News

Lawmakers File Bill to Block State Health Exchange

Sen. Brian Kelsey, R-Germantown, and Rep. Jeremy Durham, R-Franklin, have filed legislation that would block the creation of a state health exchange in the event a federal court rules that tax credits under the Affordable Care Act are available only on state exchanges. Senate Bill 72 is designed to prevent “Tennessee from operating any ObamaCare exchanges in the future,” Kelsey said in a statement. The Supreme Court is set to hear oral arguments in King vs. Burwell — a case that challenges the use of tax subsidies on the federal exchange under the ACA — on March 4. The Tennessean has the story.

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Catch Up With TennCare Rule Changes

Learn about TennCare rule changes that go into effect Jan. 1 related to the Safety Determination process and PAE Functional Assessment. This one-credit CLE course will review the changes to select functional assessment questions and criteria.  Visit TBA CLE to register.

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McNally Questions Legality of Insure Tennessee Plan

In a five-page letter to the state attorney general, Tennessee Senate Finance Committee Chairman Randy McNally, R-Oak Ridge, has posed a series of questions about the legal validity of Gov. Bill Haslam’s proposal to expand Medicaid, Knoxnews reports. The letter raises a series of questions, including long-term financial liabilities for the state, the constitutionality of terminating coverage after the two-year pilot expires and the legality of an assessment fee to be imposed on Tennessee hospitals. “We need a lot of in-depth type questions answered,” McNally said, adding he believes the “vast majority” of Republican legislators are — like himself — undecided about the proposal but are willing to listen and learn more about it.

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Proposed Bill Would Require 'Informed Consent' for Abortions

Doctors would need to provide women more information about pregnancies and abortions before performing an abortion if a bill filed Wednesday in the Tennessee General Assembly becomes law. The “informed consent” proposal comes from state Sen. Mae Beavers, R-Mt. Juliet, and would restore a law that was in effect in Tennessee before a 2000 state Supreme Court ruling that drastically changed abortion laws in the state. The Tennessean has the story.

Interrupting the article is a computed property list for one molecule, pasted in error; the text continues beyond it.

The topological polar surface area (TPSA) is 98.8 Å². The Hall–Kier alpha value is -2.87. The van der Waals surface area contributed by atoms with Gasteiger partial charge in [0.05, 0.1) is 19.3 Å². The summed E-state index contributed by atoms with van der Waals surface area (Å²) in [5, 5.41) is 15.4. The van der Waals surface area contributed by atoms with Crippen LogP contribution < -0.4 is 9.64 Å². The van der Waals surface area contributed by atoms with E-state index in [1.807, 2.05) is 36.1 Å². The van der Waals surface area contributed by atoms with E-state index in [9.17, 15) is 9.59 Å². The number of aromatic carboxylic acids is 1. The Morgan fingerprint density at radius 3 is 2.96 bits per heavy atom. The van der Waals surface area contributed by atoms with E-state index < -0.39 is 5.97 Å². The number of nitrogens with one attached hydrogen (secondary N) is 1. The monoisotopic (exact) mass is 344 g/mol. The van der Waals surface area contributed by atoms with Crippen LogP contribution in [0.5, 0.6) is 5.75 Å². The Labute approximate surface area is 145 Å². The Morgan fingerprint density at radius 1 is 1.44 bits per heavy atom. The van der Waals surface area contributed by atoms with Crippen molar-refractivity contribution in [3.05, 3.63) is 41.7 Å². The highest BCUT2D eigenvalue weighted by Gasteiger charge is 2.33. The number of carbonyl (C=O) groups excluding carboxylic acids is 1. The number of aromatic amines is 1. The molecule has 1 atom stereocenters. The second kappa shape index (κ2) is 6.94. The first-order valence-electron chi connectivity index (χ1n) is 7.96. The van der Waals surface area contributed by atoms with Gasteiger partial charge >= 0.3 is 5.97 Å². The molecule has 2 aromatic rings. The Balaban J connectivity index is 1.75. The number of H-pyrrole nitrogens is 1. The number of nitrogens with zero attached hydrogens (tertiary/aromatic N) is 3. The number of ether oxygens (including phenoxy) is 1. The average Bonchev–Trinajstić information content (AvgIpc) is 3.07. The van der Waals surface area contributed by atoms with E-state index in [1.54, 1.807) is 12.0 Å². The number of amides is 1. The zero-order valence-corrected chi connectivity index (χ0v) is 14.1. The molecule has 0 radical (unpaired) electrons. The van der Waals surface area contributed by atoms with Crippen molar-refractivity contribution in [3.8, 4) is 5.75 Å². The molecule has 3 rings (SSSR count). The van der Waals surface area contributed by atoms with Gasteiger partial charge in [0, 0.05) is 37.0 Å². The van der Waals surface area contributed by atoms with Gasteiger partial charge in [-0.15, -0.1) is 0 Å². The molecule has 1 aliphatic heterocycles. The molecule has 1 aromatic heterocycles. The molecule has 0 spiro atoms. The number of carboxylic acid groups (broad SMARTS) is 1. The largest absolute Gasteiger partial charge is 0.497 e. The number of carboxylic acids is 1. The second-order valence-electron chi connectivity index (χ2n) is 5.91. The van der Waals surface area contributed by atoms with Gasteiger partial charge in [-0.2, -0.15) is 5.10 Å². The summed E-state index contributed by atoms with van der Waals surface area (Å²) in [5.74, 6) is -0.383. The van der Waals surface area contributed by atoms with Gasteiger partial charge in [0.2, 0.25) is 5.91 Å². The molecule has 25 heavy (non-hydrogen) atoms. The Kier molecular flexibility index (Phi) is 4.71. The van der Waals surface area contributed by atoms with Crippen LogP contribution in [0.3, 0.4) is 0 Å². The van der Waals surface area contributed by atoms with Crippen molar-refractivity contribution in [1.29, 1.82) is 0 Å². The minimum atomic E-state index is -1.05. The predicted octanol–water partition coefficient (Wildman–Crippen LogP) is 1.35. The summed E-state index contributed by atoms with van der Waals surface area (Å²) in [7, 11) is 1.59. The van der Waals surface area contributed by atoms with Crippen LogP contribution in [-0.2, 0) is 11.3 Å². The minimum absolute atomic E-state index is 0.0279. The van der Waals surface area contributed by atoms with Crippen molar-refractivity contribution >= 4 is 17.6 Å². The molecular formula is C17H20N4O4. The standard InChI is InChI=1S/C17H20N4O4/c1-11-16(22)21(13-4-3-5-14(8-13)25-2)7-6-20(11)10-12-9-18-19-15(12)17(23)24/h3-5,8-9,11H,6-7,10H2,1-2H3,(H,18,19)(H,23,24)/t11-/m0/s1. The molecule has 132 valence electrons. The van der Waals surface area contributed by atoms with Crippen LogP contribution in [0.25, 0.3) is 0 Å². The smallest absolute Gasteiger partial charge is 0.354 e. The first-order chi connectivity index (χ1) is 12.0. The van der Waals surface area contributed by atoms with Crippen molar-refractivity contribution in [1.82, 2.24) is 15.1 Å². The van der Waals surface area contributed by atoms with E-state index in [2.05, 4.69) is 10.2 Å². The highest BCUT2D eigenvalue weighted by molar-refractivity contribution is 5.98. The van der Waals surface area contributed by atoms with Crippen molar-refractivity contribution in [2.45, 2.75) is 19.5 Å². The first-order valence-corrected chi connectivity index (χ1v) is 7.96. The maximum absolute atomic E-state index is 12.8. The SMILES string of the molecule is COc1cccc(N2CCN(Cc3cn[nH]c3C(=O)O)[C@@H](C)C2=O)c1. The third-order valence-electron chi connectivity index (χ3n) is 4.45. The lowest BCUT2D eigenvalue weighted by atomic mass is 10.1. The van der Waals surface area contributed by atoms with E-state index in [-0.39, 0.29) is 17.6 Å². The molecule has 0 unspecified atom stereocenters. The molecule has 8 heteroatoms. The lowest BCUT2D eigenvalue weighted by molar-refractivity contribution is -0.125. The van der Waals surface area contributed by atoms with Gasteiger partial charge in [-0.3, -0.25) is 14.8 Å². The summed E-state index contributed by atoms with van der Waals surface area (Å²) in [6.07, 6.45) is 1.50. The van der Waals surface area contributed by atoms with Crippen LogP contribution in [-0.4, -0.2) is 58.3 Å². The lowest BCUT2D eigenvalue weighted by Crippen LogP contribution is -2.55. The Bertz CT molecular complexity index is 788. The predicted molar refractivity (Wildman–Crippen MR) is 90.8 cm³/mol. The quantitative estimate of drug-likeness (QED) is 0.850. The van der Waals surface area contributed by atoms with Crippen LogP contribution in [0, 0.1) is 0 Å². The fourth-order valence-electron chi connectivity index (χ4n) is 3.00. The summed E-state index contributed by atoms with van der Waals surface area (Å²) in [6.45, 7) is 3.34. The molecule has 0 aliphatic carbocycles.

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Haslam Releases Medicaid Details, Calls for Special Session

Gov. Bill Haslam today released details for his “Insure Tennessee” plan and called on the General Assembly to hold a special session Feb. 2 to consider the proposal. Haslam’s plan would use federal Medicaid funding to create two coverage options for Tennesseans, according to the Nashville Business Journal. The first, the Volunteer Plan, would allow working Tennesseans to obtain vouchers to cover the cost of employer-offered insurance. The second option, the Healthy Incentives Plan, would create accounts to reimburse TennCare recipients for out-of-pocket health care costs. Download details of the plan.

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Law School, Children’s Hospital Partner for Healthy Homes

The University of Memphis Cecil C. Humphreys School of Law and Le Bonheur Children’s Hospital will unveil a new joint project next Thursday to promote healthy homes, the Memphis Business Journal reports. The Healthy Homes Partnership is designed to help eliminate environmental and safety hazards in housing by fostering collaboration among housing agencies, legal services organizations and health care providers.

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Legislators Pledge Response to Hospital Bonuses

A backlash over Erlanger’s Health System’s generous bonuses to top managers is ramping up as Hamilton County lawmakers ready for the legislative session, the Times Free Press reports. State Sen. Todd Gardenhire, R-Chattanooga, said the payouts, which came just months after the hospital froze vacation time, tightened benefits and phased out pensions and retiree insurance, “could be the most expensive bonuses anybody has ever gotten.” Also at issue is whether hospital trustees violated the open meetings law when they discussed the bonuses at two closed meetings. Area lawmakers say they plan to ask the state attorney general to rule on whether the law was violated and several say they plan to introduce legislation to modify a 2008 law that allows public hospitals to discuss strategic plans in private meetings.

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Halsam’s ‘Insure Tennessee’ Faces Challenges